The most important day you will ever experience is today.
I served a family in officiating a celebration of their 31 year-old son’s life. He went to sleep one night and never woke up. I met his mom, dad and sisters for the first time a few days after his death to plan the memorial.
There was an instant bond between us. Their son was the same age as our youngest son – both were elite athletes and cherished by their family and friends.
I prepared for the service as a parent first and then as a pastor.
Darryl’s parents and sisters would give pretty much anything for even one more day on earth with him.
Many of us look at our days in the wrong way: We exaggerate yesterday’s influences. We overestimate tomorrow’s promise. We underestimate today.
What are you doing today?
7 Things I Do Daily That Make My Days Count
1. Show and tell Jocelyn that I love her – many times.
2. Text, call, tweet, FB, Instagram or email our kids and grandkids a loving note of humor, encouragement, insight or just an “I love you. Proud of you.”
3. Write at least one thank you note, text or send one thank you e-mail everyday to my friends and teammates.
4. Return my phone calls within 12 hours.
5. Read my Bible. Think, journal and pray about what I read.
6. Remind myself to stay positive – be a good finder – to keep short accounts by forgiving and moving on.
7. See the big picture – long-term goals see me through short-term setbacks. I remind myself to live in the light of eternity.
The Value of Time
How you spend your day is much more important than how you spend your money. Money mistakes can often be corrected, but when you lose time, it’s gone forever.
Your priorities determine how you spend your time, and time is precious.
The following statements will help you put time in perspective:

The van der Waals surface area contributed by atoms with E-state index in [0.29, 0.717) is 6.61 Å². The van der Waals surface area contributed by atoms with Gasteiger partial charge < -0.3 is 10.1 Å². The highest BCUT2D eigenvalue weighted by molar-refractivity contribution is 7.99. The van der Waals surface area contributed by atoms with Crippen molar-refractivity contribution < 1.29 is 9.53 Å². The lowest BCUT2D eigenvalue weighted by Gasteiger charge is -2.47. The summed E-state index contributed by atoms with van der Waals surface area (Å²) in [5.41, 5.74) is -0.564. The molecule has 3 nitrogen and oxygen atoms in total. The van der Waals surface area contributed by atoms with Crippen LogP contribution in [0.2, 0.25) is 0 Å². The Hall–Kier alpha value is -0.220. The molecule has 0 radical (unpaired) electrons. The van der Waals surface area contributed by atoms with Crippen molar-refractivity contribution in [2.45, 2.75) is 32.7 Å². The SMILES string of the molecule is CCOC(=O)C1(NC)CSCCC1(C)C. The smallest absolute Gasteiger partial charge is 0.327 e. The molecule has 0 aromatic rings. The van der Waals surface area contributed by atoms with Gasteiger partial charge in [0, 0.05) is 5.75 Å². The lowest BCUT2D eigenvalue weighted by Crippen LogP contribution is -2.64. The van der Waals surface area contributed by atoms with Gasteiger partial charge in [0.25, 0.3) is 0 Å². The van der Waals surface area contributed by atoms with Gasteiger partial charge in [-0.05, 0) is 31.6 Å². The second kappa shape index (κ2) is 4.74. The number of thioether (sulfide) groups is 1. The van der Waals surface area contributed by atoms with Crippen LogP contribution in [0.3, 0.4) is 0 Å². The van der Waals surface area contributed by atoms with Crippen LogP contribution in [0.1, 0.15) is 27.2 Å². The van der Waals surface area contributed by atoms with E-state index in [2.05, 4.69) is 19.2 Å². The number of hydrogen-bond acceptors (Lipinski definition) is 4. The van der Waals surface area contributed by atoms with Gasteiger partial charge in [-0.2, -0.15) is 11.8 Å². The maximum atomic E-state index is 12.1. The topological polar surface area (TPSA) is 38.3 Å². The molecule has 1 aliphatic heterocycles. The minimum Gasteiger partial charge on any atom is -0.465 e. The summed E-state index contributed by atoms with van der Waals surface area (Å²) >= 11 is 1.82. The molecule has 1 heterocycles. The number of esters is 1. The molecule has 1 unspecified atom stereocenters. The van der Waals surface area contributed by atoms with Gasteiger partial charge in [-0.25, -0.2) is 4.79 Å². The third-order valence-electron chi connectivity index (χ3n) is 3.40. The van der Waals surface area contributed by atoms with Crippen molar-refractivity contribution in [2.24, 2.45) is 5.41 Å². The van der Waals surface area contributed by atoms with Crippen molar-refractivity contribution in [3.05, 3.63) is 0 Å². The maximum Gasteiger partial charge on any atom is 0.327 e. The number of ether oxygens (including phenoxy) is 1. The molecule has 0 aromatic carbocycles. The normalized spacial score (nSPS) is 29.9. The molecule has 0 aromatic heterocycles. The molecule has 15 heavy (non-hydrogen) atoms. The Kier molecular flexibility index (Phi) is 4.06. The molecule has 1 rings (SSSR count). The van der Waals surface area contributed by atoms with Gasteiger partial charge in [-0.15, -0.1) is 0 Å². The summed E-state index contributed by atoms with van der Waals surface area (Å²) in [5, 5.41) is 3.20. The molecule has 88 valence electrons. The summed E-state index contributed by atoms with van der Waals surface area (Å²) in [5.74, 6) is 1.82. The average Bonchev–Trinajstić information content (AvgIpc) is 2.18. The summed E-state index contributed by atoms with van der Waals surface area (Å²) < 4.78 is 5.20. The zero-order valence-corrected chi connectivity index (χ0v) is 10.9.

To know the value of one year… ask the student who failed the final exam.
To know the value of one month… ask the mother of a premature baby.
To know the value of one week… ask the editor of a weekly news magazine.
To know the value of one day… ask the wage earner who has six children.
To know the value of one hour… ask the lovers who are waiting to meet.
To know the value of one minute… ask the person who missed the plane.
To know the value of one second… ask the person who survived the accident.
To know the value of one millisecond… ask the Olympic silver medalist.
John C. Maxwell
I’ve long been inspired by Dale Witherington’s ode to “Today”.
Yesterday, Tomorrow, Today
Today is the most important day of my life.
Yesterday with its successes and victories, struggles and failures
is gone forever.
The past is past.
I cannot relive it. I cannot go back and change it.
But I will learn from it and improve my today.
Tomorrow with all its joys and sorrows, triumphs and troubles isn’t here yet.
Indeed, tomorrow may never come.
Therefore, I will not worry about tomorrow.
Today is what God has entrusted to me.
It is all that I have and I will do my best in it.
I will demonstrate the best of me in it—my character, giftedness, and abilities—to my family and friends, clients and associates.
I will identify those things that are most important to do today, and those things I will do until they are done.
And when this day is done I will look back with satisfaction at that which I have accomplished.
Then and only then will I plan my tomorrow looking to improve upon today with God’s help.
Was this post timely? Let us know. Please leave a comment below. That would make my day.
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